Sunday, March 26, 2006

And a Great Stereo, Too

Garrett is driving. Much to the chagrin of my Uncle Jack and Aunt Alice, he is actually old enough to possess that plastic card of identity that to him means total, absolute, FREEDOM. To most of us now, that card denotes nothing but "Please-God-don't-let-me-

I remember my first car. It was a hideous, pea-green, Chevrolet Caprice. Actually, they had the audacity to use the word Classic at the end. I am just young enough to not have grown up in a time where you say, "hey, I was just happy to have a car." With my high school group, in the early 80's, what you drove really, really mattered. The Have's drove at best, BMW's and at least, Buick Regals (preferably with faux leather tops); the Have Not's a Caprice or a Gremlin. But, I do remember enjoying the freedom. Driving around (or in most kids' cases, away) anywhere meant possibility, a future in a different spot than you were in now.

I wonder if Garrett feels that way now. Or do kids have so much less from which to run away? I know Garrett's driving experience has one difference that would not have been lost on me. As he dashes off from one event to another, he does not have to endure the snickers that a pea-green car causes...he pulls away in an Audi A8. Way to go, Garrett. (Just be careful with all that horsepower.)

The car isn't freedom when you're my age: it is trips to the grocery store, racing to various sports practices, panicky flights to the pediatrician. It is the feeling that I am pouring gold into the tank during a fill-up, and a constant gnawing sense that I am late somewhere. I want to get in to the car, sixteen years young, and be excited that I am heading off on my own. And in a car that most adults would relish owning.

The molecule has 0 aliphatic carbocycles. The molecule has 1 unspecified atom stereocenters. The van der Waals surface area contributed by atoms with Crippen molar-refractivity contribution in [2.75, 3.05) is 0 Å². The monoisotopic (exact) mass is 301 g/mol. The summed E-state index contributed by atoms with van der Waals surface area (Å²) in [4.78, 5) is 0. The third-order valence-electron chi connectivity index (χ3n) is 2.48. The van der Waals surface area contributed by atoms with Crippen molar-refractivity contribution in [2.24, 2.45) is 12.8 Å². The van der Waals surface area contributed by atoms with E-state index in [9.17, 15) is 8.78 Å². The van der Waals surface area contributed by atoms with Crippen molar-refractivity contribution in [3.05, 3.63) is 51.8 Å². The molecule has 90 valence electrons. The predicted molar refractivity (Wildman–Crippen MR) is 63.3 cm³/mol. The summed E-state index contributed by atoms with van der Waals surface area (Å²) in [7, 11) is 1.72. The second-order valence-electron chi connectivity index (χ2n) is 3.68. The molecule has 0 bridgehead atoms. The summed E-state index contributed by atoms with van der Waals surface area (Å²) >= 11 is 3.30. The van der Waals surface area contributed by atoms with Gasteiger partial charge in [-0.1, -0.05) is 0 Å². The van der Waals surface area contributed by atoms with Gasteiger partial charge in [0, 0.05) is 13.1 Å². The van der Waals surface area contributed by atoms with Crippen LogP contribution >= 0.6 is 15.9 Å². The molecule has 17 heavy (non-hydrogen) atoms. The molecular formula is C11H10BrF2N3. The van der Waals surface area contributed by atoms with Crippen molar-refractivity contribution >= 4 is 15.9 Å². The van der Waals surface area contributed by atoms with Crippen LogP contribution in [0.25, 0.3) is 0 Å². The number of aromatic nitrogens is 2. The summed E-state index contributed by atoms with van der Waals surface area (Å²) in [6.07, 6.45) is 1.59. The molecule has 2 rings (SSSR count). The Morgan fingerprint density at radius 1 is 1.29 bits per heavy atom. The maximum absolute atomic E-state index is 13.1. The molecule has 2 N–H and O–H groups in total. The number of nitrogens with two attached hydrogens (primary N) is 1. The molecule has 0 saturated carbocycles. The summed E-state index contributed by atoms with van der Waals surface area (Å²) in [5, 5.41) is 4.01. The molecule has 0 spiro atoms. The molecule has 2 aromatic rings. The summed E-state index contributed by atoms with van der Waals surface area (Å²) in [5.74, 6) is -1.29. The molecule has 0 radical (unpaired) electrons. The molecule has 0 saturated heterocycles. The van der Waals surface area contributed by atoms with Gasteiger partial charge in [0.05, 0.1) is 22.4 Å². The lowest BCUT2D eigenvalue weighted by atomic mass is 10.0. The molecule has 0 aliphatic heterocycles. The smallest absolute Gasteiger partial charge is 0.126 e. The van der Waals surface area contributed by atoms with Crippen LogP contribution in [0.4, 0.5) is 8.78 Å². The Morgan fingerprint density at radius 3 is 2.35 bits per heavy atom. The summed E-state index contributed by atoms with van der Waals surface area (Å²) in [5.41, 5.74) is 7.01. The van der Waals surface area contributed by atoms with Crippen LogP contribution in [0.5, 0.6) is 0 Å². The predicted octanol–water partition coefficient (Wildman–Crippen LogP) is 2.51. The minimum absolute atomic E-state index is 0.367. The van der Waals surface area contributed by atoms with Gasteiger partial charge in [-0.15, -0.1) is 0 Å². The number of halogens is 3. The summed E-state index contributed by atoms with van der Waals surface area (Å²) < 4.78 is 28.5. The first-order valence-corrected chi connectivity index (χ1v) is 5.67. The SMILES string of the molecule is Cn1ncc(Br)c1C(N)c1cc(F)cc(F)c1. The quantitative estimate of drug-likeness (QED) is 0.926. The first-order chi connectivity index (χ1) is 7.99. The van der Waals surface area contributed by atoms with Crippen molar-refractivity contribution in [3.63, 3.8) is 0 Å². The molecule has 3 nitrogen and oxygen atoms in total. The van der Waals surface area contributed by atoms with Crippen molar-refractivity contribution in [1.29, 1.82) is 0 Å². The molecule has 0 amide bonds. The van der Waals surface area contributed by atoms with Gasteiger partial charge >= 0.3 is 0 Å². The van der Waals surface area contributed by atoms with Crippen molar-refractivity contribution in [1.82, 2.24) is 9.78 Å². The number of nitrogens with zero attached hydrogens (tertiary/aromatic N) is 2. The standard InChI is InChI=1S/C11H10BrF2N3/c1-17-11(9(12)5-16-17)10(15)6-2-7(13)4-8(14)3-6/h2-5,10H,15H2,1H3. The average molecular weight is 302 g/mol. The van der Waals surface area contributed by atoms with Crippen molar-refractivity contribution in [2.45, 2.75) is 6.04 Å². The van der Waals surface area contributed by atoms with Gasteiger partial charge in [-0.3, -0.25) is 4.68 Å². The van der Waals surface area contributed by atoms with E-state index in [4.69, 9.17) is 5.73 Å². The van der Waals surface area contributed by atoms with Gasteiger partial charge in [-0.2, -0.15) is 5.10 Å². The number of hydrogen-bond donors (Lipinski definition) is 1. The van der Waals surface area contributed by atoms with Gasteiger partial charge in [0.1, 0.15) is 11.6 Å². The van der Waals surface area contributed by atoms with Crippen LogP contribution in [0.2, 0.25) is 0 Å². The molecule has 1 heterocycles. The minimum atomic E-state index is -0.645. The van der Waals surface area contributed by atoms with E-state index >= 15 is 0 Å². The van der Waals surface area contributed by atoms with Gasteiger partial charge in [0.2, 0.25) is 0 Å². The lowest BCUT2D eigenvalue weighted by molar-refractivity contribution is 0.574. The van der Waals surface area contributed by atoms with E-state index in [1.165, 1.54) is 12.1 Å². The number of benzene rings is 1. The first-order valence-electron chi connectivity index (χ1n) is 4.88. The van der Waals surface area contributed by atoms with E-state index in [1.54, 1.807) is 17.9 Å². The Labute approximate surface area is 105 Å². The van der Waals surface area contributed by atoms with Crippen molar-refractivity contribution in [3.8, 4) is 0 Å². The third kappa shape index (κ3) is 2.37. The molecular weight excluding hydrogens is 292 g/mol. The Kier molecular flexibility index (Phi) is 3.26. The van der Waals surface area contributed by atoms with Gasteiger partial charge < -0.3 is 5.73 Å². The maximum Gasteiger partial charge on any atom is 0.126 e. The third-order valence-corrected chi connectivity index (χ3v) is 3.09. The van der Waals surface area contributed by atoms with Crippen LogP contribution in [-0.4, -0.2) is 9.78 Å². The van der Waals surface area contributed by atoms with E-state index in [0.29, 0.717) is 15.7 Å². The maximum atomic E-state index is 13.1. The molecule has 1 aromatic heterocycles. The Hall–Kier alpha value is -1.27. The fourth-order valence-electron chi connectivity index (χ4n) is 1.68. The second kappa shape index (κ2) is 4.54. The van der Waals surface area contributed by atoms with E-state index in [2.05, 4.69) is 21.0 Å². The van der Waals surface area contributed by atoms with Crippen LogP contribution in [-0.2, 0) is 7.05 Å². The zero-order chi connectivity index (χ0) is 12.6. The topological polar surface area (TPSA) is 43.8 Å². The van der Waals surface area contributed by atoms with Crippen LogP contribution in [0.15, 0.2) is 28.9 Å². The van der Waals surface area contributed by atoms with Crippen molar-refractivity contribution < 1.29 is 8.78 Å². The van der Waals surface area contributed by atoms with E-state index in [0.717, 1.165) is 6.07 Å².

Enjoy that untethered feeling, Garrett. I'll think of you today, during a trip to the market. I will go by myself, thanks to Eric, and I will roll down the windows and open the sunroof. Maybe I will find some Foreigner on the XM Satellite 80's station. And I will deeply breathe in that feeling of space, of time being my own, and of possibilities.


Walter said...

"Driving away" instead of "driving around?" Brilliant!!

I didn't drive away. I drove TO girls' houses. I was definitley driving TO something. But what a brilliant comment on youth, driving, and independence.

I have lost the joy of driving. I could go on and on about your Mom and Dad. Your Dad especially. He always went on Sunday drives for the sheer pleasure of motoring. Jim Fritsche thought an old three cylinder Saab was a joy. My Saturn still has what it takes. It's my heart that has changed.

Great writing!

Uncle Walter

Anonymous said...

I felt that pure joy of driving last week on my way to see you. For me it was certainly not the car...a Mitzubishi Lancer(ugh!) It was the freedom of no kids in the car yapping away or their music from their Gameboys, plus the added bonus of going to see you and Jake. Was it driving away from something or to something...for me it was both and man was the ride great!